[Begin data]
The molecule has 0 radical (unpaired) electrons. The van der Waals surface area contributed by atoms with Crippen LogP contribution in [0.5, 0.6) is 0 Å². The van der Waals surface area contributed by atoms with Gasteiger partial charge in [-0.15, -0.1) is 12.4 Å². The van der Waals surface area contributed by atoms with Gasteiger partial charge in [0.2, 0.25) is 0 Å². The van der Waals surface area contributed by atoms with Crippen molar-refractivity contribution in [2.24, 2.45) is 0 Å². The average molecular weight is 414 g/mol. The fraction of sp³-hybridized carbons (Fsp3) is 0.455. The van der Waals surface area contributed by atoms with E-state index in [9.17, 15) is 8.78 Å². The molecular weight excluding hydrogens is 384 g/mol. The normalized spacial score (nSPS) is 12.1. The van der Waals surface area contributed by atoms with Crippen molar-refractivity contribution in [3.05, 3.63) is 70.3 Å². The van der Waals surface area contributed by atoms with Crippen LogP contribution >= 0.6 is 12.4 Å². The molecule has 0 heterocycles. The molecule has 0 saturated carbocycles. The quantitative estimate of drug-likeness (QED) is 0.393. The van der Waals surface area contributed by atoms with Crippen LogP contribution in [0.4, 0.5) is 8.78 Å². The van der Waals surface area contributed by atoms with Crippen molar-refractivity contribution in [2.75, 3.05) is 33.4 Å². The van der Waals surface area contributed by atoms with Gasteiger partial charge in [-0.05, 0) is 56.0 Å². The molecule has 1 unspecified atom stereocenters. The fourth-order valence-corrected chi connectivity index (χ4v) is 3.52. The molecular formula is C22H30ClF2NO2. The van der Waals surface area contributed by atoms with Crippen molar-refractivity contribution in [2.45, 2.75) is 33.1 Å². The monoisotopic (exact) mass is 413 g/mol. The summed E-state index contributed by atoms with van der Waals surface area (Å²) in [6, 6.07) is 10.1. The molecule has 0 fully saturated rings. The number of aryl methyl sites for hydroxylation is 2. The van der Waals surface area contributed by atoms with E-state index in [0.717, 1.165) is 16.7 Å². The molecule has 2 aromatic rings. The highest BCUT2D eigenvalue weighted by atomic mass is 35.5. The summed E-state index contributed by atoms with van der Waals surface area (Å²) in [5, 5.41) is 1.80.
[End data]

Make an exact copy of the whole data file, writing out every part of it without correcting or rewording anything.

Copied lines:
The molecule has 0 radical (unpaired) electrons. The van der Waals surface area contributed by atoms with Crippen LogP contribution in [0.5, 0.6) is 0 Å². The van der Waals surface area contributed by atoms with Gasteiger partial charge in [-0.15, -0.1) is 12.4 Å². The van der Waals surface area contributed by atoms with Gasteiger partial charge in [0.2, 0.25) is 0 Å². The van der Waals surface area contributed by atoms with Crippen molar-refractivity contribution in [2.24, 2.45) is 0 Å². The average molecular weight is 414 g/mol. The fraction of sp³-hybridized carbons (Fsp3) is 0.455. The van der Waals surface area contributed by atoms with E-state index in [9.17, 15) is 8.78 Å². The molecular weight excluding hydrogens is 384 g/mol. The normalized spacial score (nSPS) is 12.1. The van der Waals surface area contributed by atoms with Crippen molar-refractivity contribution in [3.05, 3.63) is 70.3 Å². The van der Waals surface area contributed by atoms with Crippen LogP contribution >= 0.6 is 12.4 Å². The molecule has 0 heterocycles. The molecule has 0 saturated carbocycles. The quantitative estimate of drug-likeness (QED) is 0.393. The van der Waals surface area contributed by atoms with Crippen LogP contribution in [0.4, 0.5) is 8.78 Å². The van der Waals surface area contributed by atoms with Crippen molar-refractivity contribution in [2.75, 3.05) is 33.4 Å². The van der Waals surface area contributed by atoms with Gasteiger partial charge in [-0.05, 0) is 56.0 Å². The molecule has 1 unspecified atom stereocenters. The fourth-order valence-corrected chi connectivity index (χ4v) is 3.52. The molecular formula is C22H30ClF2NO2. The van der Waals surface area contributed by atoms with Crippen molar-refractivity contribution in [2.45, 2.75) is 33.1 Å². The monoisotopic (exact) mass is 413 g/mol. The summed E-state index contributed by atoms with van der Waals surface area (Å²) in [6, 6.07) is 10.1. The molecule has 0 fully saturated rings. The number of aryl methyl sites for hydroxylation is 2. The van der Waals surface area contributed by atoms with E-state index in [0.717, 1.165) is 16.7 Å². The molecule has 2 aromatic rings. The highest BCUT2D eigenvalue weighted by atomic mass is 35.5. The summed E-state index contributed by atoms with van der Waals surface area (Å²) in [5, 5.41) is 1.80.